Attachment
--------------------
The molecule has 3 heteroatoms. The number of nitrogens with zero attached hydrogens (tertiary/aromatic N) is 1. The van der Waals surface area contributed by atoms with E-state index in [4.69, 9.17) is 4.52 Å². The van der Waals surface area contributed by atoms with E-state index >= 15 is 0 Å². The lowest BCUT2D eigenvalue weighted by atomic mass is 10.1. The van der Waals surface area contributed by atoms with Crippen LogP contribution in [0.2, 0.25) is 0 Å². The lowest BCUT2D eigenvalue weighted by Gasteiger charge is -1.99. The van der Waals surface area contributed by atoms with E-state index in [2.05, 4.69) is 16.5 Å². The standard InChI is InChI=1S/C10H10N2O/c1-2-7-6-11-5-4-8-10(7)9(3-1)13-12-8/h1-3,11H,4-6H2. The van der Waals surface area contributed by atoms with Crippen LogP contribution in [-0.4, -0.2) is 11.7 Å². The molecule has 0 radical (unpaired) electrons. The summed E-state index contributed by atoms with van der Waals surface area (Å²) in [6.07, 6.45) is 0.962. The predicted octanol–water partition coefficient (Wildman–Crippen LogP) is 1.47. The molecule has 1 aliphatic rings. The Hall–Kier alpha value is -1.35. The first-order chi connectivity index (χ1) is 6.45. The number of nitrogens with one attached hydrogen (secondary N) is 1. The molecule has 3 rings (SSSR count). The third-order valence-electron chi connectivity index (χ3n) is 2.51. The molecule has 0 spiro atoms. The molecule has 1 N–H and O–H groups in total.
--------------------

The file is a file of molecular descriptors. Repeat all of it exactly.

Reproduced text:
The molecule has 3 heteroatoms. The number of nitrogens with zero attached hydrogens (tertiary/aromatic N) is 1. The van der Waals surface area contributed by atoms with E-state index in [4.69, 9.17) is 4.52 Å². The van der Waals surface area contributed by atoms with E-state index >= 15 is 0 Å². The lowest BCUT2D eigenvalue weighted by atomic mass is 10.1. The van der Waals surface area contributed by atoms with Crippen LogP contribution in [0.2, 0.25) is 0 Å². The lowest BCUT2D eigenvalue weighted by Gasteiger charge is -1.99. The van der Waals surface area contributed by atoms with E-state index in [2.05, 4.69) is 16.5 Å². The standard InChI is InChI=1S/C10H10N2O/c1-2-7-6-11-5-4-8-10(7)9(3-1)13-12-8/h1-3,11H,4-6H2. The van der Waals surface area contributed by atoms with Crippen LogP contribution in [-0.4, -0.2) is 11.7 Å². The molecule has 0 radical (unpaired) electrons. The summed E-state index contributed by atoms with van der Waals surface area (Å²) in [6.07, 6.45) is 0.962. The predicted octanol–water partition coefficient (Wildman–Crippen LogP) is 1.47. The molecule has 1 aliphatic rings. The Hall–Kier alpha value is -1.35. The first-order chi connectivity index (χ1) is 6.45. The number of nitrogens with one attached hydrogen (secondary N) is 1. The molecule has 3 rings (SSSR count). The third-order valence-electron chi connectivity index (χ3n) is 2.51. The molecule has 0 spiro atoms. The molecule has 1 N–H and O–H groups in total.